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Target eyes Huntington Town House site for store

The former site of the Huntington Town House

The former site of the Huntington Town House now sits empty on Route 25 in Huntington Station. The site had been prepared for a Lowe's store, but will now be developed for a Target store. (Aug. 13, 2012) Credit: Ed Betz

Target plans to build a store at the Huntington Station site where Lowe's abandoned plans to locate.

The 18-acre Jericho Turnpike property owned by the home improvement chain is in contract to be sold, a person with direct knowledge of the transaction said Monday. Terms of the contract were not disclosed.

Target has submitted an application to develop the property to the Town of Huntington, town spokesman A.J. Carter said. The application needs to be reviewed and approved by the town's planning board.

Lowe's bought the property -- former site of the Huntington Town House catering hall -- in 2007 for $35 million to build a new store. But the company pulled out of the project last year and put the property, just east of Route 110, up for sale.

Representatives from Target and Lowe's declined to comment.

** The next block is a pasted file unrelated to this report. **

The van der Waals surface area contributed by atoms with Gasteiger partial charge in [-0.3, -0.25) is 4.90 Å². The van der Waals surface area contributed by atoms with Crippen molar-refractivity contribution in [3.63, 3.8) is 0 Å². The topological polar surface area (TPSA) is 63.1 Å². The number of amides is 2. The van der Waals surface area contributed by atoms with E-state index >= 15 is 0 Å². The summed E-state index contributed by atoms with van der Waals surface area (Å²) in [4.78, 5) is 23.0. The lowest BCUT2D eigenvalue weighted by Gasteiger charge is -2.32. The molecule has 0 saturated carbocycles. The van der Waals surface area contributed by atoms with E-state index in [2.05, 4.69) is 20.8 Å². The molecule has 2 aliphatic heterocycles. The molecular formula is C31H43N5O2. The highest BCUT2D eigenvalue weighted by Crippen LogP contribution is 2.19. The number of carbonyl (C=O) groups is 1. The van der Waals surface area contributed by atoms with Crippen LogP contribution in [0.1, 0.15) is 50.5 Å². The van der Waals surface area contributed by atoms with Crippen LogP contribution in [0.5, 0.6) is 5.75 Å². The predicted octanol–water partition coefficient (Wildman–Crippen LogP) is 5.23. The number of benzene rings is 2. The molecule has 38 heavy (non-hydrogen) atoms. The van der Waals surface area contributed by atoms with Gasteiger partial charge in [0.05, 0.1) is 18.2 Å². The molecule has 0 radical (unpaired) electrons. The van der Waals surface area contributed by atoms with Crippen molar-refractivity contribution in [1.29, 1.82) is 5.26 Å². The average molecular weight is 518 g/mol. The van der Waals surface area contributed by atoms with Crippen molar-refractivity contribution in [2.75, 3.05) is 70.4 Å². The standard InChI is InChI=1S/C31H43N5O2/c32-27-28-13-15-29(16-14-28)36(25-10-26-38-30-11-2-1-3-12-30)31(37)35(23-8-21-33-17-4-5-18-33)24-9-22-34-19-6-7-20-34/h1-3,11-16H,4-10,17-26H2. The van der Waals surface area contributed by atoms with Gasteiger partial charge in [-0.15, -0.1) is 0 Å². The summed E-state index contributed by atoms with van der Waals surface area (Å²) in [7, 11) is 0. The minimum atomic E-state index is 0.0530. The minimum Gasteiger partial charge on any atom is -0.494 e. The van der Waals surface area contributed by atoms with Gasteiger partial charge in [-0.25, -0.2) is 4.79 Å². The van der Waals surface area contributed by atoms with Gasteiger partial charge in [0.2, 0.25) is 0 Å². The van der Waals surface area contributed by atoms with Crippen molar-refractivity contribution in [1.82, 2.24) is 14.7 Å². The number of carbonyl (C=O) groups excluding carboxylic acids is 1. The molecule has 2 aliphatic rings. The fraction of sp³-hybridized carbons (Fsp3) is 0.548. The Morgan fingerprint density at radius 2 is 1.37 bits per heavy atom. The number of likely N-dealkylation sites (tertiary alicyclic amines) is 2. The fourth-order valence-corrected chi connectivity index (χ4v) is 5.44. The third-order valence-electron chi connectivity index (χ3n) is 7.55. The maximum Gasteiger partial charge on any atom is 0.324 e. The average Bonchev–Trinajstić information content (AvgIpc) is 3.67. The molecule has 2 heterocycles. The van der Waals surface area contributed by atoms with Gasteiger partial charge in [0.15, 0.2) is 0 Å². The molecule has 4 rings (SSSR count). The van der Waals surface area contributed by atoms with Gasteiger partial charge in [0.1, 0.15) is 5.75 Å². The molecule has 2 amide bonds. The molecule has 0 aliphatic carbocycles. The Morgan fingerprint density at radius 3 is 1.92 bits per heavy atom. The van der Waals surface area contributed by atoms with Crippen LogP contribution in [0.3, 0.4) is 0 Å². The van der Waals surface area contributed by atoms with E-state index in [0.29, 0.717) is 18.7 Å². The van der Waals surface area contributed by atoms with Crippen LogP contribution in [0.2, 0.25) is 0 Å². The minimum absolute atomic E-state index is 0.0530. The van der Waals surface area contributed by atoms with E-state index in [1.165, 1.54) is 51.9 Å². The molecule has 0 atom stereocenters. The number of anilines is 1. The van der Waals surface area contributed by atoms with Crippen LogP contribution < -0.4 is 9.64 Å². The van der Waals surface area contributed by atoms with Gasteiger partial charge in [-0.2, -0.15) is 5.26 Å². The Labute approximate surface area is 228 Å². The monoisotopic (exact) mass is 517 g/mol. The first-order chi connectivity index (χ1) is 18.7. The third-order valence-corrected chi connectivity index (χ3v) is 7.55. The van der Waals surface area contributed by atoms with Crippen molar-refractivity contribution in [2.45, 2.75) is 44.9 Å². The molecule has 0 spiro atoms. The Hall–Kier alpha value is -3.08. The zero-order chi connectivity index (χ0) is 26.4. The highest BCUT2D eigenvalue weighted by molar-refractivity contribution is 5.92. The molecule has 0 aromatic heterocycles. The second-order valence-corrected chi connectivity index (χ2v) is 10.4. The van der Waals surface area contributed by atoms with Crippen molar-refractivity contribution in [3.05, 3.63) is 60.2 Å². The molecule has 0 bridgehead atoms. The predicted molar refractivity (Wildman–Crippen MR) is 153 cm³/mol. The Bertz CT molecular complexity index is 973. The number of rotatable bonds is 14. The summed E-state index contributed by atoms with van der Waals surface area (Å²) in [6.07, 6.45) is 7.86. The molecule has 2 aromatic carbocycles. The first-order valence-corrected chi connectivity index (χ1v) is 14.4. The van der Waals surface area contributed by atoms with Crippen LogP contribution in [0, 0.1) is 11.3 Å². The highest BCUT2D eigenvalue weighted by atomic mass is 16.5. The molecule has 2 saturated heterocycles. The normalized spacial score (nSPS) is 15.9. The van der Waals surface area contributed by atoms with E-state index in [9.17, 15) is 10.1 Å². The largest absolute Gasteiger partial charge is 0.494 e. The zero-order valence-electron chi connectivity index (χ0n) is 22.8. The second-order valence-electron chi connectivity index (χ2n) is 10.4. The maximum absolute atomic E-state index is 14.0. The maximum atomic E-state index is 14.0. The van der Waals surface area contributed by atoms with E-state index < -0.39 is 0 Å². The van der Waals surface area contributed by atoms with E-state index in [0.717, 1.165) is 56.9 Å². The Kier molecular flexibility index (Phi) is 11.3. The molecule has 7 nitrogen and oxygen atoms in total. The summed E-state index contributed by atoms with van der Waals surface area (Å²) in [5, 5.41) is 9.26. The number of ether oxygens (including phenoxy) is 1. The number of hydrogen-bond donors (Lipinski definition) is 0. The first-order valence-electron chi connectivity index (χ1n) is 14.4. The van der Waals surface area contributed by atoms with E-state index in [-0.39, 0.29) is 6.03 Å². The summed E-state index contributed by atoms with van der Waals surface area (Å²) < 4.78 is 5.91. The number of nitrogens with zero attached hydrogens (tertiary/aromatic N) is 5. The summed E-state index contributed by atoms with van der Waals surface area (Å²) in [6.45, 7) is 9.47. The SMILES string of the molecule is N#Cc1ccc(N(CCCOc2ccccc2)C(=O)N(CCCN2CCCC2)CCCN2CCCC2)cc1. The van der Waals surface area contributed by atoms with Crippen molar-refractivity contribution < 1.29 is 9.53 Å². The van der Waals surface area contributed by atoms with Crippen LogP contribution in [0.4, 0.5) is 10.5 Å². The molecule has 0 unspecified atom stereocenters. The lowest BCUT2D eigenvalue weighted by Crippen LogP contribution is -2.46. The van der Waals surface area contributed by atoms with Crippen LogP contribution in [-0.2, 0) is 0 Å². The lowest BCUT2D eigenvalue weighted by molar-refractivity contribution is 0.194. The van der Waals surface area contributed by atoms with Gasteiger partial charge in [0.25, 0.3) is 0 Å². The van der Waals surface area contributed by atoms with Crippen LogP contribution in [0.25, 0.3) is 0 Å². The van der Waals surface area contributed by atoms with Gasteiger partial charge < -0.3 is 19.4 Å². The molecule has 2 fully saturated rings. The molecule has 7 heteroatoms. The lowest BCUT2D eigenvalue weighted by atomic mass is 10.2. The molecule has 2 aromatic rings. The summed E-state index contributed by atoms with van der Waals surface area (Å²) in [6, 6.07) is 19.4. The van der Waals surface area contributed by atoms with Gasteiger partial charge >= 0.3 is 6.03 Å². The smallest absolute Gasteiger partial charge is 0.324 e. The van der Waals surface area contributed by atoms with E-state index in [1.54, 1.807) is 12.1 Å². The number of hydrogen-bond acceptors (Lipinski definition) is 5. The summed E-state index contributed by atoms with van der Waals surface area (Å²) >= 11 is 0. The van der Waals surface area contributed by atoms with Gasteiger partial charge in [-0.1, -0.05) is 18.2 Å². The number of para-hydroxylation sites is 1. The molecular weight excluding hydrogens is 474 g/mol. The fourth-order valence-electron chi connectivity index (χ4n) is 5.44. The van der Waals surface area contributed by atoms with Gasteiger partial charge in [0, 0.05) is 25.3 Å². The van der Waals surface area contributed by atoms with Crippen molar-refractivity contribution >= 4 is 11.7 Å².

A for-sale brochure notes that the Lowe's property is near Macy's, Saks Fifth Avenue and other retailers, and that more than 37,000 cars pass the site each day. It is located just northeast of Walt Whitman Shops.

A Target on the site would be beneficial to both Long Island consumers and the local economy, said Marshal Cohen, chief retail analyst for the NPD Group, a Port Washington-based market research firm.

"It's good will for the community; everybody would love to have a Target," he said. "That's a couple hundred jobs that will get put there immediately, not to mention the construction that would go into it."

Although Target stores in Commack and Farmingdale are close to the Huntington Station property, Cohen said a new store should not affect business at other Long Island Targets. The retailer is trying to become a local shopping destination that consumers can frequent every day, instead of a weekend shopping occasion, so proximity should not be an issue, he said.

There are 12 Target stores on Long Island.

Lowe's decision to abandon the property showed the chain is suffering from the effects of the housing downturn and competition with Home Depot, said David Pennetta, president of the Commercial Industrial Brokers Society of Long Island.

Pennetta, who is a member of the Huntington planning board, said he has not seen the Target application yet.

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